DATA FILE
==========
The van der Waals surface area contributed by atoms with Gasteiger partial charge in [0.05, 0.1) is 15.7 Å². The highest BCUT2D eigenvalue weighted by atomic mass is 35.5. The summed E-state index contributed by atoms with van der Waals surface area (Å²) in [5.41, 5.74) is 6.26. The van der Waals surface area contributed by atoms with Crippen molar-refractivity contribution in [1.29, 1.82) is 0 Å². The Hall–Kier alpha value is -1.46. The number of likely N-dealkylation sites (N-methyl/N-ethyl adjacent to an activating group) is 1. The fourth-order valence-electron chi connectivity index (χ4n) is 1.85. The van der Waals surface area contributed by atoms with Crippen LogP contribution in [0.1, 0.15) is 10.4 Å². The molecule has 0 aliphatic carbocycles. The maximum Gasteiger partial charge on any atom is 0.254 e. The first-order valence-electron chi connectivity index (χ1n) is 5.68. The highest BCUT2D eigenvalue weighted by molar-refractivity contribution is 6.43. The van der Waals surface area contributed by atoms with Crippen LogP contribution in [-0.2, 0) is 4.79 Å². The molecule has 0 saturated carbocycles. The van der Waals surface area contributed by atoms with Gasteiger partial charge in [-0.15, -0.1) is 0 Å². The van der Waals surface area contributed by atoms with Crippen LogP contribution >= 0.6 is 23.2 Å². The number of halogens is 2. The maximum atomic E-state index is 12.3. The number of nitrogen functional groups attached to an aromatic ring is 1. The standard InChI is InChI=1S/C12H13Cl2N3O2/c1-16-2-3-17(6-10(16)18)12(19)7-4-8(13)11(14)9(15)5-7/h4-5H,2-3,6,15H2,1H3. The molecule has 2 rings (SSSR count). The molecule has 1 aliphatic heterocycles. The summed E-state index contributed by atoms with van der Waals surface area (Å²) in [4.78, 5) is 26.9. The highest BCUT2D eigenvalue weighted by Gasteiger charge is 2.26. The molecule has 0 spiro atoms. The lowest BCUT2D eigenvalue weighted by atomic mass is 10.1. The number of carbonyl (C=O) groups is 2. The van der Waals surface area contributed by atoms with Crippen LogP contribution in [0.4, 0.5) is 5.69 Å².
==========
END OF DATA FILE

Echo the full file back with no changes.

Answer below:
The van der Waals surface area contributed by atoms with Gasteiger partial charge in [0.05, 0.1) is 15.7 Å². The highest BCUT2D eigenvalue weighted by atomic mass is 35.5. The summed E-state index contributed by atoms with van der Waals surface area (Å²) in [5.41, 5.74) is 6.26. The van der Waals surface area contributed by atoms with Crippen molar-refractivity contribution in [1.29, 1.82) is 0 Å². The Hall–Kier alpha value is -1.46. The number of likely N-dealkylation sites (N-methyl/N-ethyl adjacent to an activating group) is 1. The fourth-order valence-electron chi connectivity index (χ4n) is 1.85. The van der Waals surface area contributed by atoms with Crippen LogP contribution in [0.1, 0.15) is 10.4 Å². The molecule has 0 aliphatic carbocycles. The maximum Gasteiger partial charge on any atom is 0.254 e. The first-order valence-electron chi connectivity index (χ1n) is 5.68. The highest BCUT2D eigenvalue weighted by molar-refractivity contribution is 6.43. The van der Waals surface area contributed by atoms with Crippen LogP contribution in [-0.2, 0) is 4.79 Å². The molecule has 0 saturated carbocycles. The van der Waals surface area contributed by atoms with Gasteiger partial charge in [-0.15, -0.1) is 0 Å². The van der Waals surface area contributed by atoms with Crippen LogP contribution >= 0.6 is 23.2 Å². The number of halogens is 2. The maximum atomic E-state index is 12.3. The number of nitrogen functional groups attached to an aromatic ring is 1. The standard InChI is InChI=1S/C12H13Cl2N3O2/c1-16-2-3-17(6-10(16)18)12(19)7-4-8(13)11(14)9(15)5-7/h4-5H,2-3,6,15H2,1H3. The molecule has 2 rings (SSSR count). The molecule has 1 aliphatic heterocycles. The summed E-state index contributed by atoms with van der Waals surface area (Å²) in [4.78, 5) is 26.9. The highest BCUT2D eigenvalue weighted by Gasteiger charge is 2.26. The molecule has 0 spiro atoms. The lowest BCUT2D eigenvalue weighted by atomic mass is 10.1. The number of carbonyl (C=O) groups is 2. The van der Waals surface area contributed by atoms with Crippen LogP contribution in [0.4, 0.5) is 5.69 Å².